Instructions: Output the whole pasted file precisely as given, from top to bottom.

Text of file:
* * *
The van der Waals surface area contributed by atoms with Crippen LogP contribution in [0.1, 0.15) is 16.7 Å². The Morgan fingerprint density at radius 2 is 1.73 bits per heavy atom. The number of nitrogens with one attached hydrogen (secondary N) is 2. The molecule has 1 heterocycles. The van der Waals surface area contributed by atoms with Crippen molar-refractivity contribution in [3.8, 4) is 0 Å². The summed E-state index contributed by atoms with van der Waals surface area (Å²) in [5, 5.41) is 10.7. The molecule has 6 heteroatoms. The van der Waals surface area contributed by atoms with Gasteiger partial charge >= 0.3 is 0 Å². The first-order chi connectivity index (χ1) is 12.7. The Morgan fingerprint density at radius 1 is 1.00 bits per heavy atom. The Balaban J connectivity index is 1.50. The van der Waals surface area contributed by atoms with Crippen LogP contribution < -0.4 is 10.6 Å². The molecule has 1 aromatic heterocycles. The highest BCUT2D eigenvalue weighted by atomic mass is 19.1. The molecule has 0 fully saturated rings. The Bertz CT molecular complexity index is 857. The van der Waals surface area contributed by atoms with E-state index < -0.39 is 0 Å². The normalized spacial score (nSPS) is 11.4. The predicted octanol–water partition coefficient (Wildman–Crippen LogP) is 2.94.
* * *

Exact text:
The van der Waals surface area contributed by atoms with Crippen LogP contribution in [0.1, 0.15) is 16.7 Å². The Morgan fingerprint density at radius 2 is 1.73 bits per heavy atom. The number of nitrogens with one attached hydrogen (secondary N) is 2. The molecule has 1 heterocycles. The van der Waals surface area contributed by atoms with Crippen molar-refractivity contribution in [3.8, 4) is 0 Å². The summed E-state index contributed by atoms with van der Waals surface area (Å²) in [5, 5.41) is 10.7. The molecule has 6 heteroatoms. The van der Waals surface area contributed by atoms with Gasteiger partial charge >= 0.3 is 0 Å². The first-order chi connectivity index (χ1) is 12.7. The Morgan fingerprint density at radius 1 is 1.00 bits per heavy atom. The Balaban J connectivity index is 1.50. The van der Waals surface area contributed by atoms with Crippen LogP contribution < -0.4 is 10.6 Å². The molecule has 1 aromatic heterocycles. The highest BCUT2D eigenvalue weighted by atomic mass is 19.1. The molecule has 0 fully saturated rings. The Bertz CT molecular complexity index is 857. The van der Waals surface area contributed by atoms with E-state index < -0.39 is 0 Å². The normalized spacial score (nSPS) is 11.4. The predicted octanol–water partition coefficient (Wildman–Crippen LogP) is 2.94.